• All financial assistance available, including all discounts or free care, and amounts such as gross charges to which any discount percentages are applied;
  • Describe the method (either a look-back approach or a prospective Medicare based method) for the determination of the amount generally billed to individuals who have insurance for various services;
  • Ensure an FAP-eligible individual is not charged more than amounts generally billed to individuals who have insurance  for any medical service;
  • Efforts that should be made and the time periods over which these efforts should be made to determine whether an individual is FAP-eligible before engaging in any extraordinary collection actions; and
  • Inform and notify residents of the community about the FAP.


The role of internal audit and compliance

These new IRS requirements should be evaluated and considered areas of opportunity for monitoring by hospital internal auditors and compliance officers.

Internal auditors should include in their work plan the need to determine if FAP and EMCP have been properly implemented and consistently followed and test the effectiveness of their hospital's controls such as:

  • Does the hospital have controls in place to assess patient FAP eligibility?
  • Does the billing system track and maintain information on all patients with indications of FAP status?
  • Was the patient billed the correct amount according to FAP?
  • Does the hospital appropriately calculate the amounts generally billed to individuals who have insurance under the described policy method?
  • Does the billing system have controls to ensure FAP-eligible patients do not receive extraordinary collection actions?
  • Is there appropriate documentation to indicate FAP eligibility and communication with the patient?
  • Are there effective monitoring controls over the FAP and the EMCP?

In addition to testing the effectiveness of internal controls, compliance officers should be testing the organization's compliance with the statutory requirements including:

  • Validate that patient eligibility is assessed as provided in the proposed regulations.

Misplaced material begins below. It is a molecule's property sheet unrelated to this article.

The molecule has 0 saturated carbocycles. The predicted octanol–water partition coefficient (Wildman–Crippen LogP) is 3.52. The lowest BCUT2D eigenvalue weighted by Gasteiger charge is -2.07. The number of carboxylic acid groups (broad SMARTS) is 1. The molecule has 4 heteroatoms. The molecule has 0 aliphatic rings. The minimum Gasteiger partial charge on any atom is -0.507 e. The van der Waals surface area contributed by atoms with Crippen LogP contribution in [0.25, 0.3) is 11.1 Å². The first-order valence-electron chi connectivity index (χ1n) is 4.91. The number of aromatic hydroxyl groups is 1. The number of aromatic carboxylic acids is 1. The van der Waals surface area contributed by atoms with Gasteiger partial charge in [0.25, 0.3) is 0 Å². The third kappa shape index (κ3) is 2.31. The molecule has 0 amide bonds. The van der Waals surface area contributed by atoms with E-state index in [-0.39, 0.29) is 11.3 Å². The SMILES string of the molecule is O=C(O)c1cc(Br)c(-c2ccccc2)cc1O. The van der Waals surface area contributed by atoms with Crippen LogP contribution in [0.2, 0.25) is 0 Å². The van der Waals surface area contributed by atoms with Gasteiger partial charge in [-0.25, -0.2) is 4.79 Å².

• Validate that the hospital has billed patients the amounts generally billed to individuals who have insurance or less for specific services.
  • Assess the organization's use of referral to collection agencies in accordance with FAP.
  • Validate that the written description of the measures taken to publicize the FAP is complete and in accordance with the requirements, including on the website and in multiple languages as applicable.
  • Validate the organization is meeting the appropriate actions in the emergency department and other similar areas to ensure the hospital is not engaging in actions that discourage individuals from seeking emergency medical care.

Scrutiny of tax exempt healthcare organizations continues to increase, particularly by the federal government. Hospital board members and executives should ensure that the organization's internal auditors and compliance officers are regularly assessing and reviewing their organization's risks to evaluate if the FAP and EMCP have been appropriately developed, implemented and operating effectively and in compliance with the current rules and regulations.

W. Edward "Eddie" Phillips is a principal in the Tax practice at Draffin & Tucker where he focuses on the healthcare industry. With more than 32 years of experience, he specializes in providing tax compliance and tax advisory services to multi-entity healthcare systems and large physician group practices. He has also represented several organizations in IRS examinations, including two successfully appealed tax exempt revocation cases.

More Articles on Hospital Tax Exemption:

Hospital Groups Urge Government to Ease Tax-Exempt Regulations
A Sheep in Wolf's Clothing: Form 990 Is an Opportunity, Not a Burden